The family of Sue Wen Stottmeister buried her yesterday, four days after the Montgomery County, Md., mother of two was brutally beaten while jogging in a Rockville park. They have no details about what happened from tight-lipped county investigators.
Mrs. Stottmeister, 48, was the fourth woman slain in Rockville in the past 17 months. None of the killings has been solved.
In an emotional appeal before funeral services began yesterday afternoon at the Presbyterian Church of the Atonement in Silver Spring, Mrs. Stottmeister’s “church” family thanked both friends and strangers for acts of kindness after the attack Wednesday afternoon at the 11-mile marker on Rock Creek Park.
Mrs. Stottmeister died of cardiac arrest, police say, almost four hours after she was assaulted sometime between 2:15 and 3 p.m. along on a trail she jogged on nearly every day. She was found, still conscious, by officers from the Maryland-National Capital Park Police about 7 p.m., lying under trees and heavy underbrush some 50 feet off the trial. She died later that evening at Shady Grove Adventist Hospital.
“Sue was an incredibly wonderful wife, mother and friend to many,” said Gil Gotiangco, a family friend who spoke to reporters on behalf of the Stottmeister family outside the church, as hundreds of mourners gathered to celebrate Mrs. Stottmeister’s life.
“We want to encourage everyone not to lose heart or faith,” Mr. Gotiangco added before he entered the church.
County police said yesterday they are following several leads in what they call “a very intense” investigation into Mrs. Stottmeister’s death. But they declined to discuss any details in the case, except to say that no suspects have been arrested and no arrest warrants have been filed.
“We certainly do not have a lack of suspects to look at,” Officer Derek Baliles, a county police spokesman, said yesterday.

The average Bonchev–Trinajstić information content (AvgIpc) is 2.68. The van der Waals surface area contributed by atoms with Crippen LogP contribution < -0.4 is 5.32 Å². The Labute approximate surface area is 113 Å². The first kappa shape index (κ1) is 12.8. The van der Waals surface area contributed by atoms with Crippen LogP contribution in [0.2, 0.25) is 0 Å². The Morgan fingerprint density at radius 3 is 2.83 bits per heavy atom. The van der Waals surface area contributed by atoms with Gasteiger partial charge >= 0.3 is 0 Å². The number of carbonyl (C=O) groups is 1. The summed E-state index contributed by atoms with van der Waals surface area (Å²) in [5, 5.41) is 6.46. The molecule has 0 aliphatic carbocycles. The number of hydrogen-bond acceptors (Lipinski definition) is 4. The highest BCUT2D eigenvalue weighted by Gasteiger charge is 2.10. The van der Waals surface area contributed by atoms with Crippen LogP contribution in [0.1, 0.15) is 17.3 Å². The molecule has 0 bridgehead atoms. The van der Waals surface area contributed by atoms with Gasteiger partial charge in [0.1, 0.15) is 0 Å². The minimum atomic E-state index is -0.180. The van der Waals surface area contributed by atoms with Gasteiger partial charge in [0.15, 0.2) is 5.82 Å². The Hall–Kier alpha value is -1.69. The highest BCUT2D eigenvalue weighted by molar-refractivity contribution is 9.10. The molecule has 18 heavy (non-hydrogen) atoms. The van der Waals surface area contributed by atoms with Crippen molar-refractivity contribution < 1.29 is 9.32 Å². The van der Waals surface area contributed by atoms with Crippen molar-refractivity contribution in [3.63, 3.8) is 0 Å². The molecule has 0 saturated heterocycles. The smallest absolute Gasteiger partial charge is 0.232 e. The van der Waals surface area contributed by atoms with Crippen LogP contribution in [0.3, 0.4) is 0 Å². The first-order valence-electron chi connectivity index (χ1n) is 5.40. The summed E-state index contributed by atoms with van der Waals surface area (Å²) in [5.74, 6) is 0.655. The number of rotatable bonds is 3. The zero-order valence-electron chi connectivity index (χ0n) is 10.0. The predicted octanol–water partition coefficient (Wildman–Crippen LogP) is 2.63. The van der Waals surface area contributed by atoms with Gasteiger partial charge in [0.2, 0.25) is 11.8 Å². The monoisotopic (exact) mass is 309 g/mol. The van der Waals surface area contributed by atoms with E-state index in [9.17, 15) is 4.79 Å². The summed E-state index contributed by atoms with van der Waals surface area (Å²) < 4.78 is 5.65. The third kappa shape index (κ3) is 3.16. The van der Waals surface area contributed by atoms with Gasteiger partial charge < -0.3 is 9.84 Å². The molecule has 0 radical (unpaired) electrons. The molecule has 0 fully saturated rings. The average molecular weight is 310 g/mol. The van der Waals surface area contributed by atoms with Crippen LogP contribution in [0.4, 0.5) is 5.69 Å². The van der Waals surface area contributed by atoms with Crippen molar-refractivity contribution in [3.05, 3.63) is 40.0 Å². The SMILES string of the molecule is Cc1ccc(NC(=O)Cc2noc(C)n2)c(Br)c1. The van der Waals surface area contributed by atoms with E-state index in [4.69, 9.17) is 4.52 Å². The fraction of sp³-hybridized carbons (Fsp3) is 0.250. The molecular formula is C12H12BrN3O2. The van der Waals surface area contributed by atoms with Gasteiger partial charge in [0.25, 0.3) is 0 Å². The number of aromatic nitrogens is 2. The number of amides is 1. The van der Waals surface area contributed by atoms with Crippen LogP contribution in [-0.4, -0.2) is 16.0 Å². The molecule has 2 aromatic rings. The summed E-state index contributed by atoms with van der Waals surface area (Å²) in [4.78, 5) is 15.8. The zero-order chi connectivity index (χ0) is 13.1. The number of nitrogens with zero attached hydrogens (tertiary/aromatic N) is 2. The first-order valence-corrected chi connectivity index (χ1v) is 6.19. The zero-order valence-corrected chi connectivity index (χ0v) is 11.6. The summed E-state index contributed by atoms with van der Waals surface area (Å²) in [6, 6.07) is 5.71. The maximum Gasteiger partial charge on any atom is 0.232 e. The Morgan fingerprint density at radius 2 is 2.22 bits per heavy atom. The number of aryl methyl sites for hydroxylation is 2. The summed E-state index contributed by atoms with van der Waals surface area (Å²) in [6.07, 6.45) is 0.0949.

However, police said they do not believe there is any link between Mrs. Stottmeister’s slaying and the three that preceded it. Officer Baliles said all four women were killed by different methods, at various times of day and at different locations.
The others killed were:
Gloria Clagett, 67, who was stabbed to death Aug. 29, 1999, in her home in Derwood. Police found no signs of forced entry.
Jean Jenkins, 75, who died of a heart attack sometime between Oct. 3 and 5 while bound in her house in Rockville. Police found no signs of forced entry.
Susan Street, 56, who was fatally shot Nov. 28 while sitting on the front porch of her home in Aspen Hill.
As police continued to comb through the area where Mrs. Stottmeister was found, her family and friends spent most of yesterday afternoon remembering the woman as a “spunky, brave and strong lady,” who always found time to help others.
“She was a happy woman who was full of energy,” the Rev. David Galletta told the mourners who packed the church’s sanctuary, lobby, chapel and basement to pay their last respects. Loud speakers were set up throughout the sanctuary and the church basement so mourners could listen to the service.
“She was always smiling,” the pastor said as Mrs. Stottmeister’s husband, Henry, and the couple’s two children, Stacy and Justin, sat in the front pew, wiping away tears. “We will not forget her. She was a fighter until the end.”
Police said Mrs. Stottmeister tried to fend off her assailant during the attack.
“She was conscious, but she wasn’t able to respond to officers’ questions,” Officer Baliles said. “The injuries she received in the assault were most likely aggravated by being exposed for two to three hours. It may have been too much for her.”
Officer Baliles also said police are now looking for anyone who may have unexplained scars or bruises on his or her face.
Mrs. Stottmeister was a stay-at-home mom before she became a teacher’s aide at Norbeck Montessori School in Rockville. She also taught kindergarten at the Presbyterian church on Georgia Avenue. In her free time, she enjoyed cooking, gardening and spending time with her family.
She enjoyed tennis and jogged regularly along the path where she was killed. Neighbors who attended the funeral said Mrs. Stottmeister knew everyone who used the trail and would stop during her runs to talk to people.
Mrs. Stottmeister’s younger brother, Marshall Lee, told mourners he believed his sister was happy the day she died because it was the first day of the Chinese new year. He called Mrs. Stottmeister “the life of the party,” whenever she was around others.
“She was tending to family traditions,” Mr. Lee said. “I know she was at her happiest that day.”
During his eulogy, Mr. Stottmeister called his wife of 18 years his “best friend” who always listened and cared about others.
“I trusted and relied on her, and she never let me down,” he said, holding back tears. “There will be a hole in my heart forever.”
Mrs. Stottmeister was buried at Parklawn Memorial Park, which abuts Rock Creek Park.